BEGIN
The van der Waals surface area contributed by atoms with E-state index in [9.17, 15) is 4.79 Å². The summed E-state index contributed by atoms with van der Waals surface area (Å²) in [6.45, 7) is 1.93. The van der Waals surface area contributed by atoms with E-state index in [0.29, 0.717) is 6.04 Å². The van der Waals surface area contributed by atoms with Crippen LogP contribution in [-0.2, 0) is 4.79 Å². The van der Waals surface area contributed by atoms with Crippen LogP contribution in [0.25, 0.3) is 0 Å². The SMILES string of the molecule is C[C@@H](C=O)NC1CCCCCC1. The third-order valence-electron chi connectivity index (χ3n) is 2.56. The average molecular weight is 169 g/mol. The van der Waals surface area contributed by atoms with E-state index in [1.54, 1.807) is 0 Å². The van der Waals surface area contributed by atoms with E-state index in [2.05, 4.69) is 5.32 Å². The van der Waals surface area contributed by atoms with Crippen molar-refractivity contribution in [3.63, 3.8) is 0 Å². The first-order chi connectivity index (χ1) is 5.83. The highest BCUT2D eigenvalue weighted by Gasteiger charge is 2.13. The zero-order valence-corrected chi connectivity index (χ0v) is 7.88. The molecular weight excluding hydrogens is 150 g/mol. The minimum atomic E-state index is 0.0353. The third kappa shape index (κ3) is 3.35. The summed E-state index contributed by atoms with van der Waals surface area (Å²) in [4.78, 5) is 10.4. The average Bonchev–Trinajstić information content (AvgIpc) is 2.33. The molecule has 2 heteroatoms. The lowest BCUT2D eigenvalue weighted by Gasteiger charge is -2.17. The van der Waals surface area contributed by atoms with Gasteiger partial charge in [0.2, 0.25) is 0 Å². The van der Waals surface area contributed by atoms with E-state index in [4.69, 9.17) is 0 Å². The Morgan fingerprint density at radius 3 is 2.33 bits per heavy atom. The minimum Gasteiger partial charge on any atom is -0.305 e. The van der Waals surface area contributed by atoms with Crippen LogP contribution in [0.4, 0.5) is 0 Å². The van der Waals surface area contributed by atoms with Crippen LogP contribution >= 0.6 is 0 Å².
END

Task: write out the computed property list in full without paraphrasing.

The van der Waals surface area contributed by atoms with E-state index in [9.17, 15) is 4.79 Å². The summed E-state index contributed by atoms with van der Waals surface area (Å²) in [6.45, 7) is 1.93. The van der Waals surface area contributed by atoms with E-state index in [0.29, 0.717) is 6.04 Å². The van der Waals surface area contributed by atoms with Crippen LogP contribution in [-0.2, 0) is 4.79 Å². The van der Waals surface area contributed by atoms with Crippen LogP contribution in [0.25, 0.3) is 0 Å². The SMILES string of the molecule is C[C@@H](C=O)NC1CCCCCC1. The third-order valence-electron chi connectivity index (χ3n) is 2.56. The average molecular weight is 169 g/mol. The van der Waals surface area contributed by atoms with E-state index in [1.54, 1.807) is 0 Å². The van der Waals surface area contributed by atoms with E-state index in [2.05, 4.69) is 5.32 Å². The van der Waals surface area contributed by atoms with Crippen molar-refractivity contribution in [3.63, 3.8) is 0 Å². The first-order chi connectivity index (χ1) is 5.83. The highest BCUT2D eigenvalue weighted by Gasteiger charge is 2.13. The zero-order valence-corrected chi connectivity index (χ0v) is 7.88. The molecular weight excluding hydrogens is 150 g/mol. The minimum atomic E-state index is 0.0353. The third kappa shape index (κ3) is 3.35. The summed E-state index contributed by atoms with van der Waals surface area (Å²) in [4.78, 5) is 10.4. The average Bonchev–Trinajstić information content (AvgIpc) is 2.33. The molecule has 2 heteroatoms. The lowest BCUT2D eigenvalue weighted by Gasteiger charge is -2.17. The van der Waals surface area contributed by atoms with Gasteiger partial charge in [0.2, 0.25) is 0 Å². The van der Waals surface area contributed by atoms with E-state index in [4.69, 9.17) is 0 Å². The Morgan fingerprint density at radius 3 is 2.33 bits per heavy atom. The minimum Gasteiger partial charge on any atom is -0.305 e. The van der Waals surface area contributed by atoms with Crippen LogP contribution in [0.4, 0.5) is 0 Å². The van der Waals surface area contributed by atoms with Crippen LogP contribution >= 0.6 is 0 Å².